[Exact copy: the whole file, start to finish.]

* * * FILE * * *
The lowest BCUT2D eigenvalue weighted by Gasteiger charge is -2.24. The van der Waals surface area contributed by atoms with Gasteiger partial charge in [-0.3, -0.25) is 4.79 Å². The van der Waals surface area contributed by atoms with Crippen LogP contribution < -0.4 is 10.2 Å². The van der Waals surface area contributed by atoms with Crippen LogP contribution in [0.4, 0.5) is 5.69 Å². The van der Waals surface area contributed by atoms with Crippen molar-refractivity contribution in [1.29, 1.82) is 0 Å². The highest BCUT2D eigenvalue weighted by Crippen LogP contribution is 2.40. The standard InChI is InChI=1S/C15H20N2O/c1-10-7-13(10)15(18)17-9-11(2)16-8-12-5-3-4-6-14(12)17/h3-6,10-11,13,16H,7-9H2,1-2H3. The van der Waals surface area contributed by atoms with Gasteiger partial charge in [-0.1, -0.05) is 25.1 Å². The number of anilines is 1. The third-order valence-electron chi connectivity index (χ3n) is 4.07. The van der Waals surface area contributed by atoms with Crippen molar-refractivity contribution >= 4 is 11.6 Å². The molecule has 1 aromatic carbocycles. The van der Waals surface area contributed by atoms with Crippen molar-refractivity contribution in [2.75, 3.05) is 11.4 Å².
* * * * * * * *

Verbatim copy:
The lowest BCUT2D eigenvalue weighted by Gasteiger charge is -2.24. The van der Waals surface area contributed by atoms with Gasteiger partial charge in [-0.3, -0.25) is 4.79 Å². The van der Waals surface area contributed by atoms with Crippen LogP contribution < -0.4 is 10.2 Å². The van der Waals surface area contributed by atoms with Crippen LogP contribution in [0.4, 0.5) is 5.69 Å². The van der Waals surface area contributed by atoms with Crippen molar-refractivity contribution in [1.29, 1.82) is 0 Å². The highest BCUT2D eigenvalue weighted by Crippen LogP contribution is 2.40. The standard InChI is InChI=1S/C15H20N2O/c1-10-7-13(10)15(18)17-9-11(2)16-8-12-5-3-4-6-14(12)17/h3-6,10-11,13,16H,7-9H2,1-2H3. The van der Waals surface area contributed by atoms with Gasteiger partial charge in [-0.1, -0.05) is 25.1 Å². The number of anilines is 1. The third-order valence-electron chi connectivity index (χ3n) is 4.07. The van der Waals surface area contributed by atoms with Crippen molar-refractivity contribution >= 4 is 11.6 Å². The molecule has 1 aromatic carbocycles. The van der Waals surface area contributed by atoms with Crippen molar-refractivity contribution in [2.75, 3.05) is 11.4 Å².